Most of us have been using one online mapping program or another for years now. They're a godsend for those of us who get lost within a 3-mile radius of our homes, and they're just plain fun for people who enjoy figuring out where stuff is.
With this in mind, imagine how amazing Google Earth must be for it to elicit awe from the online community and cause South Korea to demand changes to the program.
Google Earth is no ordinary mapping application. Type "Denver, CO" into the Google Earth search box, and yes, you can learn where Denver, Colo. is in relation to Grand Junction, Colo. and how to get from your address to 1600 Curtis St. in downtown Denver. In the same search, though, you can also learn that 1600 Curtis St. is in the 80202 zip code and that there are 12 Starbucks Coffee shops within a half-mile radius of that address; you can zoom out from 1600 Curtis St. and watch it disappear into a satellite view of the Earth and then zoom back in as if you were falling onto 1600 Curtis St. from space; and if you click on "Forbidden City" in the "Sightseeing" column, you can see what it would look like to fly Superman-style from 1600 Curtis St. in Denver to the Forbidden Palace in Beijing, China.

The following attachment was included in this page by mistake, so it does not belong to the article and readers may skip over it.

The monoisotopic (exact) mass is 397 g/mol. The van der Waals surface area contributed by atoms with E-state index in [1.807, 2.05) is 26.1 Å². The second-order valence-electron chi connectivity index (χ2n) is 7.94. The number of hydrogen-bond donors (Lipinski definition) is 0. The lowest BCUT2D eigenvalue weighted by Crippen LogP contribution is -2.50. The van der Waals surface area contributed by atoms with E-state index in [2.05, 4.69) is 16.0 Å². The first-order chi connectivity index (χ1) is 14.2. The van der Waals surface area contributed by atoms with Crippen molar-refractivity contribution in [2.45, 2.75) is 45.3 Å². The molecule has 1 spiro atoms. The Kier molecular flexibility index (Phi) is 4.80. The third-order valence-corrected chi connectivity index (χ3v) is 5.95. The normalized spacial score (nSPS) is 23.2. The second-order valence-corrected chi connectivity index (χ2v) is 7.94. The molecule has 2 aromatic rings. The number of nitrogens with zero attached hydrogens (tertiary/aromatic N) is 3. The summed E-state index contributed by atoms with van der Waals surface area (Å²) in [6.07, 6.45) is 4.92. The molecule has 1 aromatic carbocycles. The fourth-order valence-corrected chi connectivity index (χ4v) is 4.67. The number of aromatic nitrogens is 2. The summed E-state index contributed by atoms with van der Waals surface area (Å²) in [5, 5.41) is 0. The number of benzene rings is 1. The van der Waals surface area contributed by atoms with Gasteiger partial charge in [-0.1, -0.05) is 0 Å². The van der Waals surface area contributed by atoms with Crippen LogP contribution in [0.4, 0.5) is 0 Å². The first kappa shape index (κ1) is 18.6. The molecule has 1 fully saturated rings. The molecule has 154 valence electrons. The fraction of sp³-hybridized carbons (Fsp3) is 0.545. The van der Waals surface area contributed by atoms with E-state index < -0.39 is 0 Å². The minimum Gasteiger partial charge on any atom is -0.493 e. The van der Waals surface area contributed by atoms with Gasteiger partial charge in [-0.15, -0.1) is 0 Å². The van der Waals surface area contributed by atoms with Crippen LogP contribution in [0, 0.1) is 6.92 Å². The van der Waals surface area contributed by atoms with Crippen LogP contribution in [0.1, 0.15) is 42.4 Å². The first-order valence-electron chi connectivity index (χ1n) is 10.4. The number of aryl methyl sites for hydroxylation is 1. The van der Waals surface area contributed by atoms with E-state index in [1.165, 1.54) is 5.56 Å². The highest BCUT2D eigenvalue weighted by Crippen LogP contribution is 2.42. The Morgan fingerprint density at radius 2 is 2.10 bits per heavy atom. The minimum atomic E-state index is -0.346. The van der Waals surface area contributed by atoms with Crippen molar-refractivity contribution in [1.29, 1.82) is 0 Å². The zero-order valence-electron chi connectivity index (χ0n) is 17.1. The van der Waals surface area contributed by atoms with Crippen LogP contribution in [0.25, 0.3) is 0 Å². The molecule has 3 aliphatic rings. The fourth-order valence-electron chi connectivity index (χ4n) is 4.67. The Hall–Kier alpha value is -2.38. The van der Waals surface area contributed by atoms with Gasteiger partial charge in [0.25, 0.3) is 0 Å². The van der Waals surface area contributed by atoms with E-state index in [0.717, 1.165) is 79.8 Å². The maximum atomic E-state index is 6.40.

And you thought the world was small before.
The application is fairly easy to use, but there are a lot of functions to try out. See how Google Earth gets images and data and learn how you can get started with Google Earth so you can explore some of the features and customization options.